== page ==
LESSON PLAN Dealing with distractions - gov. amp;4-Dealing-with... · Dealing with distractions ...…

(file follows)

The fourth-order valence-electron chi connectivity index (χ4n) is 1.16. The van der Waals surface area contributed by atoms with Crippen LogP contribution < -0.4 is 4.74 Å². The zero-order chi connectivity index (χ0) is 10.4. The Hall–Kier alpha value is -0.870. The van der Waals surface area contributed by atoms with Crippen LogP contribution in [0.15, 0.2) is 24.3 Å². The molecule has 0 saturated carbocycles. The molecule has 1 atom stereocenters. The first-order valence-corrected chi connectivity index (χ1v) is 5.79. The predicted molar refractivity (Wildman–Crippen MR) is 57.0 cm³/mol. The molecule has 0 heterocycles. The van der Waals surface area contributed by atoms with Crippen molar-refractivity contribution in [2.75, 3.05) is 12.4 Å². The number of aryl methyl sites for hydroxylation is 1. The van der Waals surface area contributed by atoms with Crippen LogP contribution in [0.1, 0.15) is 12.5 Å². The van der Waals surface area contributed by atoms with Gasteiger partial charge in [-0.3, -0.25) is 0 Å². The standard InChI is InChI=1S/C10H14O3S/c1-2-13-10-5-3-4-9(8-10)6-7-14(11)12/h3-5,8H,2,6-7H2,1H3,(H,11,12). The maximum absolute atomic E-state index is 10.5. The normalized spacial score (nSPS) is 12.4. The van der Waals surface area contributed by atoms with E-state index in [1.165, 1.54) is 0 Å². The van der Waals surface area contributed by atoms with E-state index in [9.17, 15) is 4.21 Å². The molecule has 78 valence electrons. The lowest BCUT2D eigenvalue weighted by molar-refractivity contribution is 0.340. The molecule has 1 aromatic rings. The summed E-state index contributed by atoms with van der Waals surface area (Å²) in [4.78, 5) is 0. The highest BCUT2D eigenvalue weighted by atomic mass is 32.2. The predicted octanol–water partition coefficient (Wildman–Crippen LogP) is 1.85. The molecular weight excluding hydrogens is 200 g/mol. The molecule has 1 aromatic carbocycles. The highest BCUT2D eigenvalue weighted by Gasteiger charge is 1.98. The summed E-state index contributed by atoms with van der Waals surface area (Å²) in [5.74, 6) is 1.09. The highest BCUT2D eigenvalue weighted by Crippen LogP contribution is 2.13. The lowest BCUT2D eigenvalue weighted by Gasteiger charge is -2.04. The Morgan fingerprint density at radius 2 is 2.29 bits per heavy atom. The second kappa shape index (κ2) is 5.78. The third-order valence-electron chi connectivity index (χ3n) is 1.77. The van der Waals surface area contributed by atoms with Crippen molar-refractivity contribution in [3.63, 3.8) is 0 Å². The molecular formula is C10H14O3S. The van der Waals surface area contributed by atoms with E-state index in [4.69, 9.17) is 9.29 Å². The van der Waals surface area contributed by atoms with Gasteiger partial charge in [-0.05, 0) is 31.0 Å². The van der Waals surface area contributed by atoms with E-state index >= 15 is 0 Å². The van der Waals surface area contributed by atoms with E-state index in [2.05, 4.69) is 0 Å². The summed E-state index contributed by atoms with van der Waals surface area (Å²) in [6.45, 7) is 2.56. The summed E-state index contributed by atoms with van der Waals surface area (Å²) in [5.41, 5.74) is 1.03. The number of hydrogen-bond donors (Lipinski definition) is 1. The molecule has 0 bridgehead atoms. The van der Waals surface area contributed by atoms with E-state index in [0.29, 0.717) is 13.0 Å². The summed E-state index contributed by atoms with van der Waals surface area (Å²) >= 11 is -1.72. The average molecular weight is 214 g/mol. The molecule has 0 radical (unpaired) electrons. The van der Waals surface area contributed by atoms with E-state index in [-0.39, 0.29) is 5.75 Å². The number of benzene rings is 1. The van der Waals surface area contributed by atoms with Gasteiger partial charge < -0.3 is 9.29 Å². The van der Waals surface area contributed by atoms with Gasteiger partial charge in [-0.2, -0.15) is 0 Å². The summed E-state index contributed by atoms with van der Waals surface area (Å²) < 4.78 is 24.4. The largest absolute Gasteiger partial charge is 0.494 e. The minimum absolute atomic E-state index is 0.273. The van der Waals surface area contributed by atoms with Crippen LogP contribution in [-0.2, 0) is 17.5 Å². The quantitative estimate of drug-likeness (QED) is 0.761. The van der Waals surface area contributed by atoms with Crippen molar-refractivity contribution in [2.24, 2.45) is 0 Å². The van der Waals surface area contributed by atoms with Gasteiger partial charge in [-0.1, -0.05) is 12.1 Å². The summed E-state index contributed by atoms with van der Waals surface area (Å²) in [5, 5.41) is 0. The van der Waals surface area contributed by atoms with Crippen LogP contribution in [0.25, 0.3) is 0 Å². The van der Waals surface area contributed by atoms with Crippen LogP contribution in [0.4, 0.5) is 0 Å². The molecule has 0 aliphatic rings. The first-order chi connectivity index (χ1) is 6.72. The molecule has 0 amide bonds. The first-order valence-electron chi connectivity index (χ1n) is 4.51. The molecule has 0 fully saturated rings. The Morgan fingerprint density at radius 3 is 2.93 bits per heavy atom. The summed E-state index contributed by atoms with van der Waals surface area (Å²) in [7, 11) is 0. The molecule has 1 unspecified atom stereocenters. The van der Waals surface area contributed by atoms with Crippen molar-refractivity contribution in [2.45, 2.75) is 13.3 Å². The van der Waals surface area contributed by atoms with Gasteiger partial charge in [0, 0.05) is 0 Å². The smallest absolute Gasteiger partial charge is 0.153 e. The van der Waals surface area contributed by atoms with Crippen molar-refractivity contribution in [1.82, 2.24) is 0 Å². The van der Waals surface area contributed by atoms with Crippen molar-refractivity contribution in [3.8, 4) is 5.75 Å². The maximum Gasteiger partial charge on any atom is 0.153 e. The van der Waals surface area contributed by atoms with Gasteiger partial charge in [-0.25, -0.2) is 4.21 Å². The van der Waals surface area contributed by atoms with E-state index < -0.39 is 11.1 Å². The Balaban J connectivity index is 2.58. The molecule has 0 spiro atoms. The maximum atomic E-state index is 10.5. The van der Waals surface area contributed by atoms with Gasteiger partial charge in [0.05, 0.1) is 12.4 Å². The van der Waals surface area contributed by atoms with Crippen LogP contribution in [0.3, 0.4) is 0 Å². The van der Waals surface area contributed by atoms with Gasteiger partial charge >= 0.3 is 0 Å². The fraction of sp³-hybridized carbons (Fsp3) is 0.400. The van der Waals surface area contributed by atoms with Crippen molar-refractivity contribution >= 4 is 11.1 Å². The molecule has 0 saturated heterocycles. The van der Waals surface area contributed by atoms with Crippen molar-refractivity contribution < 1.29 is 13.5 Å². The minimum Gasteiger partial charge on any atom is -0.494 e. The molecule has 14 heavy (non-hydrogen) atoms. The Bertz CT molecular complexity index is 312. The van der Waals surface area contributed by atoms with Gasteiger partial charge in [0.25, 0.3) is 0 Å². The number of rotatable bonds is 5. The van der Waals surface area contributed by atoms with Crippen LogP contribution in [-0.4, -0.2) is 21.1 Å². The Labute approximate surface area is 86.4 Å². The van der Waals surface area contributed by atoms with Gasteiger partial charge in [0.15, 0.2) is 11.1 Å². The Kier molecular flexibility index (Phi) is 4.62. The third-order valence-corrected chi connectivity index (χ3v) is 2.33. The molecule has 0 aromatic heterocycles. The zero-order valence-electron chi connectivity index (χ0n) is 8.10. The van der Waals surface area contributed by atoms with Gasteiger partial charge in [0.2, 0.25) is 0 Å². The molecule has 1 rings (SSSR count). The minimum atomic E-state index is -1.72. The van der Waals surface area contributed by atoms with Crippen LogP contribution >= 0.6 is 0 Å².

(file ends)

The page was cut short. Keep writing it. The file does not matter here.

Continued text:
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<ul><li><p>LESSON PLAN</p><p>Age</p><p>11-14Key Stage 3</p><p>Age</p><p>14-16Key Stage 4</p><p>Ref</p><p>: TR</p><p>C04</p><p>6</p><p>Dealing with distractionsLearning objectives</p><p>For students to:</p><p> look at how distractions increase risks for all road users</p><p> identify what they need to pay attention to, in order to stay safer as a pedestrian, cyclist or driver (when they are able to drive legally)</p><p> identify what things may distract them when they are using the roads</p><p> identify what things may distract drivers, which may prevent them from seeing pedestrians and cyclists</p><p> learn how they can minimise distractions to stay safer.</p><p>Curriculum links</p><p>England: National Curriculum Key Stage 3 </p><p>Introduction Citizenship/PSHEEnglish: 2.1, 2.2</p><p>England: National Curriculum Key Stage 4</p><p>Introduction Citizenship/PSHEEnglish: 1.2, 2.1</p></li><li><p>Age</p><p>11-14Key Stage 3</p><p>Age</p><p>14-16Key Stage 4</p><p>Resources required</p><p>THINK! resources can be downloaded or ordered from the THINK! Resource Centre at http://think.direct.gov.uk/resource-centre</p><p>School Computers with internet access and Windows XP</p><p>THINK! Three videos that can be downloaded or use an internet link:Video:Cameraphone(Ref:TRC131)(thefirstfilminthereel)</p><p>Video: Mobile phones: split screen (Ref: TRC134)</p><p>Case study: Ghosts (Ref: TRC072)</p><p>Casestudy:Tuneintotraffic(Ref:TRC073)</p><p>Picture: Crossing the road (Ref: TRC121)</p><p>Game: Driving challenge (Ref: TRC085)</p><p>Poster: Two things at once (Ref: TRC122)</p><p>Activity sheet: Disappearing act (Ref: TRC052)</p><p>Inthislesson,studentsexplorearangeofdistractionsviamediacampaignsandworksheets,andreflecton how these could contribute to road incidents. They think about how they can minimise distractions to stay safer on the roads.</p><p>Introducing the theme</p><p>Use advertisements to introduce the theme of pedestrian distraction to students. </p><p>Time 5 minutes</p><p>Resources Video:Cameraphone(Ref:TRC131)(thefirstfilminthereel)Case study: Ghosts (Ref: TRC072)</p><p>As an introduction, show the Camera phone video, which focuses on pedestrian distraction. This video is hard-hitting, so teachers are advised to use this with older students and only after previewing it to assess suitability for their class. It uses camera-phone-style footage to show a group of young people messing about and enjoying themselves as they walk down a street. As one of the group crosses the road they are not concentrating and are hit by a passing car.</p><p>After the students have seen the advert, give them these questions to consider. Allow them to watch it a second time if they need to: What is the cause of the accident?</p><p>How could it have been avoided?</p><p>What is good about the advert?</p><p>Why might this be effective?</p><p> Is there anything youd change/improve?</p></li><li><p>Age</p><p>11-14Key Stage 3</p><p>Age</p><p>14-16Key Stage 4</p><p>Activity 1: Why do you need to concentrate on the roads?</p><p>Group discussion to help students think about why pedestrians and cyclists need to concentrate, and not be distracted when theyre using the roads.</p><p>Time 10 minutes</p><p>Resources Picture: Crossing the road (Ref: TRC121)</p><p>Display the Crossing the road picture, showing a busy street scene, with parked cars, and a right turn. Ask students to work in groups to list all the things that they should do when walking along the left of the road shown, crossing it and turning right, or when cycling along the road and turning right. Older students may also think about driving a car or riding a motorcycle down the road. They should break the task down into small steps. (Pedestrians: Watch out for cars reversing from drive ways, watch out for other pedestrians on the pavement, check that there is no one in the parked cars before standing on the road between them, and that the cars on the opposite side of the roadarenotabouttomoveoff,checkingbothwaysfortraffic,continuingtolookandlistenastheycross.Cyclists:Watch out for pedestrians crossing between parked cars, watch out for doors of parked cars opening into the road, use appropriate signals to turn right.)</p><p>Discuss students ideas, which will show how complex these everyday tasks are to highlight the degree of concentration they need to be done safely.</p><p>Activity 2: What impact does distraction have?</p><p>Use an interactive game to help students understand how drivers can be distracted and miss certain objects/people in their line of vision when driving.</p><p>Time 10 minutes</p><p>Resources Computers with internet access and Windows XPGame: Driving challenge (Ref: TRC085)</p><p>If a suite of computers is available, ask students to complete the Driving challenge. In this game, users are put in the position of a driver, trying to concentrate on what is happening on the road while listening to a mobile phone conversation. This is suitable for all ages.</p><p>Students are given the task of observing a driving sequence from the viewpoint of the car driver. They must total up points related to the colour of the tee-shirts worn by pedestrians crossing in front of them and also respond to a mobile phone conversation by pressing the keyboard space bar at appropriate points. If doing the test with a whole class, just ask them to make a mark on a piece of paper so that they can tally their responses once the clip has completed.</p><p>Do not discuss this with the students before they view the clip, but during the sequence a person in a rabbit suit walksintotheroadandwavestothedriver.Again,veryfewspotthisfirsttime.</p><p>Even though the focus of this activity is on car drivers, the point that it makes about distraction applies to all road users, including pedestrians and cyclists. It is also useful for students to understand that as well as realising that they can be distracted themselves, as pedestrians and cyclists, drivers can be distracted too, and they cant </p></li><li><p>Age</p><p>11-14Key Stage 3</p><p>Age</p><p>14-16Key Stage 4</p><p>always rely on them to see them when they are out and about.</p><p>After playing the game, ask students how they did, and discuss what they learnt from the game: Werestudentssurprisedbyhowdifficultitistoconcentrateontwothingsatonce?</p><p>What can they learn as pedestrians and cyclists from this game? (That distractions such as mobile phones canmakeitdifficultforyoutoconcentrateontheroad,whetheryoureadriver,acyclistorapedestrian,thatalthough they should be concentrating, some drivers may be distracted, so you cant rely on them to see pedestrians and cyclists.)</p><p>Who spotted the rabbit? Who didnt? A lot of people dont, which shows how distracting it can be to try to do more than one thing at once.</p><p>Activity 3: What distracts pedestrians?</p><p>Group discussion to raise awareness of what can distract pedestrians when on or near the road.</p><p>Time 5 minutes</p><p>Resources Computers with internet access and Windows XPGame: Driving challenge (Ref: TRC085)</p><p>Discuss with the class what could distract pedestrians (aside from talking or texting on a mobile phone) when they are using the road as either a cyclist or a pedestrian? For example:being in a rush</p><p>talking with friends</p><p>thinking deeply about something else / day dreaming</p><p> listening to music/using an MP3 player</p><p>AlthoughmobilephonesandMP3playerscanbeabigdistraction,thebiggestdistractionsareoftenthefirst three things listed above.</p><p>Ask how students will make sure they are not distracted when using the road?</p><p>Activity 4: Driver distraction</p><p>Use a short road safety video or poster advertisement to understand distractions from a drivers point of view. </p><p>Time 10 minutes</p><p>Resources Computer with internet accessVideo: Mobile phones: split screen (Ref: TRC134)</p><p>Poster: Two things at once (Ref: TRC122)</p><p>The Split screen video is hard-hitting. It is recommended that it should only be used with older students and the teacher should preview the video before using it in the classroom. Consideration must be made of those students whomayhavebeenaffectedbyaroadtrafficincident.</p><p>The video shows a split screen with a man driving home, whilst his partner is at home, who has phoned him. The driver is saying to his partner that he will tell her all about his day when he gets home, but she carries on </p></li><li><p>Age</p><p>11-14Key Stage 3</p><p>Age</p><p>14-16Key Stage 4</p><p>talking. The driver is using a hand-held mobile phone and it shows clearly that the driver is distracted by the conversationandthereisacollision.Thefinalsceneshowsthemanslumpedinthecarwithhiswifedistraught at the other end of the telephone.</p><p>ShowstudentstheTwothingsatonceposter,whichshowshowdifficultitistoconcentrateontwothingsatthe same time to make the point that using a mobile phone while driving causes a distraction. This is suitable for students of all ages.</p><p>Askstudentstodiscussthefilmsorpostersimpact:Who is the advertisement aimed at?</p><p> Is it effective at communicating a road safety message?</p><p>Could it be improved?</p><p>What other formats could advertisers use to make this point? (e.g. a radio or TV advertisement where two people talk at once, a game which requires you to do two things at once).</p><p>Willitchangethewaythestudentsthinkaboutroadsafety?Howwillitdoso?Willtheytrytoinfluenceothers(for example parents or older brothers and sisters who are drivers) to be safer?</p><p>Activity 5: What things may distract drivers, and what can pedestrians and cyclists do to make it more likely that theyll be seen?</p><p>Time 15 minutes</p><p>Resources Activity sheet: Disappearing act (Ref: TRC052)</p><p>Students view a road scene on the Disappearing act activity sheet, seen from the viewpoint of a car driver. Theyarepromptedtothinkaboutallthevariousdistractionsthatmaymakeitdifficultforthedrivertoseecyclists,pedestrians and generally concentrate on driving. Think also about obstructions that might block a drivers view. Give time for students to work in groups to identify the distractions and suggest actions they could take to be morevisibletodrivers.Summarisethefindings.</p><p>Distractions to the driver could include: being in a rush</p><p>talking with people in the car</p><p>thinking deeply about something else/day dreaming</p><p> listening to music/adjusting the car radio</p><p>receiving a phone call or texting on a mobile phone (which is illegal)</p><p>a mobile phone ringing</p><p>a baby, toddler or young child in the car</p><p>people and animals on the street</p><p>shops, signs and advertising on the street</p><p>satellite navigation.</p></li><li><p>Age</p><p>11-14Key Stage 3</p><p>Age</p><p>14-16Key Stage 4</p><p>Obstructions could include: items in the car, e.g. dangling toys or air fresheners</p><p>parked cars, post boxes etc.</p><p>satellite navigation devices stuck to the windscreen.</p><p>Actions that could be taken to be more visible and safer road users include: wearing light or brightly-coloured clothing (especially in the hours of darkness)</p><p>pedestrians crossing and zebra crossings</p><p>pedestriansobservingtrafficbeforecrossingtheroad(evenatazebracrossing)</p><p>cyclistswearingahighvisibilityjacket(lightsandreflectivestripswhendark)</p><p>cyclists using proper observations before making a manoeuvre.</p><p>Activity 6: Reflection </p><p>Time 5 minutes</p><p>Resources None</p><p>Discuss if students take these actions when they are using the roads. If not, then why not? What could change their behaviour to become safer road users?</p><p>Extension activities:</p><p>Use a case study to help students understand how road safety advertisements get messages across to the audience.</p><p>Time Variable</p><p>Resources Casestudy:Tuneintotraffic(Ref:TRC073)</p><p>Ask students to think about what strategies the advertisements that they have seen use to get their message across. How effective are they? Looking at their lists of pedestrian and driver distractions, which areas are well covered? Which areas are less often the focus of campaigns? What subjects would students cover if they were producing similar campaign materials?</p><p>Students may be interested to look at the road safety campaign driven by a young person, Manpreet Darroch, asoutlinedintheTuneintotrafficcasestudy.Hisfocusisonthedistractioncausedbypedestriansusing MP3 players. Do students feel that they are more likely to take note of a young person telling them what to do?</p><p>How do Manpreets videos compare to the others in terms of effectiveness?</p><p>How could his ideas be used in other areas of road safety?</p><p> Is his campaign less effective because it only focuses on one form of distraction (and not the biggest distraction for teenage pedestrians)?</p><p>What do students think is the biggest distraction for teenage pedestrians?</p></li></ul>